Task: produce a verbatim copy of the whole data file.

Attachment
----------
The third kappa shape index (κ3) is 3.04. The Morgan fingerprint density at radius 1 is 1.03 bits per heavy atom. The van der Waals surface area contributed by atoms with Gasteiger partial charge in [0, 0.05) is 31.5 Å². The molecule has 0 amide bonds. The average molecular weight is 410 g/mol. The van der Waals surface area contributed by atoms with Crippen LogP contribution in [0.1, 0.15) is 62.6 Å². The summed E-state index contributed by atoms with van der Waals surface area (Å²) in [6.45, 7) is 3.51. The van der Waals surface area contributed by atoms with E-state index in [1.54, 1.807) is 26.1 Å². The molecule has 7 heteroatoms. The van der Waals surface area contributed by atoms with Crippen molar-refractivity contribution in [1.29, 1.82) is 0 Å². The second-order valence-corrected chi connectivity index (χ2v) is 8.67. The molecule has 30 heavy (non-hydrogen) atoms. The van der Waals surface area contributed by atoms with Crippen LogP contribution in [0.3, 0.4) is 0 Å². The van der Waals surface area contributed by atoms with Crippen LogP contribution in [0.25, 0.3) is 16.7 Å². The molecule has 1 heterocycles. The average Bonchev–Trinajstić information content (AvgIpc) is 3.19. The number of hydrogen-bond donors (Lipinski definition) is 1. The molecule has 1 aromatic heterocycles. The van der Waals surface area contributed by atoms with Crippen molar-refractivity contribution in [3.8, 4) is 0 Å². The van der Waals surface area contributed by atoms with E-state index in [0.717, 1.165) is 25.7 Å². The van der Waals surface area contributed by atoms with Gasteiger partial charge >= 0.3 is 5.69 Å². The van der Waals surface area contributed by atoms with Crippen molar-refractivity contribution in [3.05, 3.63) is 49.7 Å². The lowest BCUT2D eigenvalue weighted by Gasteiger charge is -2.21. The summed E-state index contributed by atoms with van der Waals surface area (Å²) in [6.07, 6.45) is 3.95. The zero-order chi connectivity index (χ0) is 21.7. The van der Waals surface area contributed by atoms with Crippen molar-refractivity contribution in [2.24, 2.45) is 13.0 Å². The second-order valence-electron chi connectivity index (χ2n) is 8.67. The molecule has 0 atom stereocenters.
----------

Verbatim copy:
The third kappa shape index (κ3) is 3.04. The Morgan fingerprint density at radius 1 is 1.03 bits per heavy atom. The van der Waals surface area contributed by atoms with Gasteiger partial charge in [0, 0.05) is 31.5 Å². The molecule has 0 amide bonds. The average molecular weight is 410 g/mol. The van der Waals surface area contributed by atoms with Crippen LogP contribution in [0.1, 0.15) is 62.6 Å². The summed E-state index contributed by atoms with van der Waals surface area (Å²) in [6.45, 7) is 3.51. The van der Waals surface area contributed by atoms with E-state index in [1.54, 1.807) is 26.1 Å². The molecule has 7 heteroatoms. The van der Waals surface area contributed by atoms with Crippen molar-refractivity contribution in [1.29, 1.82) is 0 Å². The second-order valence-corrected chi connectivity index (χ2v) is 8.67. The molecule has 30 heavy (non-hydrogen) atoms. The van der Waals surface area contributed by atoms with Crippen LogP contribution in [0.3, 0.4) is 0 Å². The van der Waals surface area contributed by atoms with Crippen LogP contribution in [0.25, 0.3) is 16.7 Å². The molecule has 1 heterocycles. The average Bonchev–Trinajstić information content (AvgIpc) is 3.19. The number of hydrogen-bond donors (Lipinski definition) is 1. The molecule has 1 aromatic heterocycles. The van der Waals surface area contributed by atoms with Crippen molar-refractivity contribution in [3.8, 4) is 0 Å². The van der Waals surface area contributed by atoms with E-state index in [0.717, 1.165) is 25.7 Å². The van der Waals surface area contributed by atoms with Gasteiger partial charge >= 0.3 is 5.69 Å². The van der Waals surface area contributed by atoms with Crippen molar-refractivity contribution in [3.05, 3.63) is 49.7 Å². The lowest BCUT2D eigenvalue weighted by Gasteiger charge is -2.21. The summed E-state index contributed by atoms with van der Waals surface area (Å²) in [6.07, 6.45) is 3.95. The zero-order chi connectivity index (χ0) is 21.7. The van der Waals surface area contributed by atoms with Crippen molar-refractivity contribution in [2.24, 2.45) is 13.0 Å². The second-order valence-electron chi connectivity index (χ2n) is 8.67. The molecule has 0 atom stereocenters.